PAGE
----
Olden and the Briksdal glacier, Norway

After an action packed day in Stavanger on our Norwegian cruise, it was time to head to the quaint village of Olden on the picturesque Nordfjord for a change of pace. Heading north up the western Norwegian coastline and then travelling eastwards through the fjord, we journeyed to Olden overnight on the Monday, docking in Jostedalsbreen National Park at just after 9am the following morning. The region was a winter paradise, with leftover powdery snow in the valley. It was difficult to believe that this was the landscape during the second week of April, when back home flowers were blooming, the days were getting warmer and we were starting to wear t-shirts again. The views of the valley were just a teaser however; I had no idea how much snow would be waiting for us on our excursion later that morning.

Views of Olden, Norway from P&O Cruises' Iona ship

Even with slight delays to the mooring process, we were still off the ship by 10:00 and immediately onto an excursion coach. Olden is very remote and surrounded by natural wonders. There were lots of coaches lined up in the port car park, ready to take passengers off to their planned destinations. From kayaking on Nordfjord to taking the cable car to the top of Mount Loen, there are lots of exciting things to do in the area. The most popular morning attraction was the Briksdal glacier or ‘Briksdalbreen’ and this was our chosen destination for our time in Olden.

Journey to the Briksdal glacier

Snowy landscapes near Olden, Norway

The glacier was a 40 minute drive from the port, following a winding path along the lakes of the region. We learned that the area is prone to avalanches during the winter months and the locals have to drive through tunnels instead of exposed lakeside roads during periods of heavy snow. The entire journey was filled with breathtaking landscapes and as we looked out of the window, our tour guide provided us with a fascinating commentary about life in Olden and Loen (neighbouring villages). It is a completely different kind of life living in remote Norway, with farming and land-based activity leading the way in terms of industry.

Briksdal Glacier visitor centre, Norway

The visitor centre was located at the base of the footpath to the glacier, up in the mountains. The tour company dropped us off in the car park, giving us a return time of two hours later. I could not believe how thick the snow was for mid-April. It was a real feast for the eyes, coming from a country that does not get much snowfall. Our footwear was really not appropriate for the weather, but we set off carefully, taking it easy over the slippery ground.

Walking to the glacier

Snow in Jostedalsbreen National Park, Norway

If it wasn’t for the wintry conditions, it would have been a relatively comfortable stroll up to the glacier. The walkways were completely covered and most of the time you had to strike a balance between keeping your feet dry and staying upright. There were lots of cruise passengers following the footpath to the glacier and everybody was so friendly, offering support or kind words when you were close to taking a tumble or struggling on the ice. The scenery was truly magical and comparable to stepping into a scene from Disney’s Frozen.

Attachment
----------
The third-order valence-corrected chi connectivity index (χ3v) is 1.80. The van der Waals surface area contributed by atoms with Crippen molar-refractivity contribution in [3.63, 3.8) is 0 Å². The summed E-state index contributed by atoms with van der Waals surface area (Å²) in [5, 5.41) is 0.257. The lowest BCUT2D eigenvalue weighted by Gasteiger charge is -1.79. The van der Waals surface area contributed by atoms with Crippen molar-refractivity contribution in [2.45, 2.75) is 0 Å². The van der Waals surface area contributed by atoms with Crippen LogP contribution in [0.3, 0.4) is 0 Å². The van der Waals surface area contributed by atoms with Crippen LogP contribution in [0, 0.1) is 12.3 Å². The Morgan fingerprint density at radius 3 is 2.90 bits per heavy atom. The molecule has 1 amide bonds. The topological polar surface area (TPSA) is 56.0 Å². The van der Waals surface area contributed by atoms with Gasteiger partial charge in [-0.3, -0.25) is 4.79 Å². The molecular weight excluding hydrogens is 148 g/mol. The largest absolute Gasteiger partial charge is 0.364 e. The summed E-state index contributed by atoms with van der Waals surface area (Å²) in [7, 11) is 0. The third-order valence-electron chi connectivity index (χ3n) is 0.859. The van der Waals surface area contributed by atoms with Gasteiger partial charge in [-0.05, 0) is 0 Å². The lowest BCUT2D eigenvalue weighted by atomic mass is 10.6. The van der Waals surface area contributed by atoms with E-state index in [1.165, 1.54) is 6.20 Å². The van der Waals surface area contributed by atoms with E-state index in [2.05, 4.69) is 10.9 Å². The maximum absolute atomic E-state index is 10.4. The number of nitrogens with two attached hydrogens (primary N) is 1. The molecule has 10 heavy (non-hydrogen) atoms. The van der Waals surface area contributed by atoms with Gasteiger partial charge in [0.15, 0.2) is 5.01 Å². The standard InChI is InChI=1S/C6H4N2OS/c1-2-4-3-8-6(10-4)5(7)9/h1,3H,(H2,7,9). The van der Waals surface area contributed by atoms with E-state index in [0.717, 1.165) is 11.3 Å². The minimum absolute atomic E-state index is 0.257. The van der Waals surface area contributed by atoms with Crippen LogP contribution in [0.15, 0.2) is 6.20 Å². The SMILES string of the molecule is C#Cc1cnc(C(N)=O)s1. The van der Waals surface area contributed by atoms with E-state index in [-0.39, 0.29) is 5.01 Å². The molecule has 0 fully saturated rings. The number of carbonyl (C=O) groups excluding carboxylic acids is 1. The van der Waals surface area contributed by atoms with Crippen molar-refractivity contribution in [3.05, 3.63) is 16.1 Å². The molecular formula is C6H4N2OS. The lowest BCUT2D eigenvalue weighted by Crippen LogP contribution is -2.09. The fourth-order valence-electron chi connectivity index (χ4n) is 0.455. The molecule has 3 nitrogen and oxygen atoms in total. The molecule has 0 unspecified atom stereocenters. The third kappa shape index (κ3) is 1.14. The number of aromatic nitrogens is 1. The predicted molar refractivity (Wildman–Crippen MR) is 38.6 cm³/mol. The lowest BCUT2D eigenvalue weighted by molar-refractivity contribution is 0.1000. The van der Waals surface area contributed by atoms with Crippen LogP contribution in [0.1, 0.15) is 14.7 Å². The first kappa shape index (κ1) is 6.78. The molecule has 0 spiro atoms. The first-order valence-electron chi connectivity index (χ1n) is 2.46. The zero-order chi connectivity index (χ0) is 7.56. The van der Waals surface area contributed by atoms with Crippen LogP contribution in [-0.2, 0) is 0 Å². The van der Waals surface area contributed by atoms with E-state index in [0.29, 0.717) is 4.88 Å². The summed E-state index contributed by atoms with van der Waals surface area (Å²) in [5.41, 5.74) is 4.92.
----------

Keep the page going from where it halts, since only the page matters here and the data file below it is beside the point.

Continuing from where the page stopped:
Kat Masterson walking to the Briksdal Glacier in Norway

We walked for approximately one and a half hours, taking in the spectacular scenery. To reach the glacier, you had to follow a steep path to the viewpoint, voluntarily turning back once you were satisfied with the view of Briksdalbreen. It was absolutely breathtaking and well worth the difficult terrain. With climate change and its continued detrimental impact on the earth’s natural resources, I felt extremely lucky to be able to see this spectacle in person. Already the glacier has sadly declined in size, from the postcard photographs in the tourist shops.

Briksdal Glacier, Norway

Cake buffet

When we arrived back at the visitor centre, there was a souvenir shop to browse and a cake buffet for cruise guests in the associated cafe. I picked up a fridge magnet and pin from the store for our boards at home and then headed into the tearoom for a hot cup of tea and some delicious cake. There were squares of different flavours to try and coffee or tea to enjoy, in front of big windows that showcased the wintry landscape. It was a fabulous end to a very cold morning up in the mountains and an experience that I will never forget.

Cake buffet at the Briksdal Glacier visitor centre, Norway

Overall thoughts

P&O Cruises organised a brilliant excursion up to the Briksdal glacier, from the informative coach journey to the tasty cake buffet. The tour was very well organised, allocating plenty of time for us to see the glacier, experience some fresh mountain air and purchase a few souvenirs before the trip back down. I cannot begin to imagine how complex it would have been to arrange a trip up to Briksdalbreen independently of a cruise shore experience. We would have wasted so much time at the port looking at the logistics of a visit and possibly had to arrange a completely different activity, due to difficulties arranging transport up to the glacier.

P&O Cruises' Iona ship in Olden, Norway

At £59.00, I thought the excursion was fairly priced and took all of this uncertainty away for us. I would thoroughly recommend this trip to others embarking on a cruise to the Norwegian fjords. The glacier is magnificent and well worth a visit.

Thanks for reading my blog today.

Love Kat xxxx

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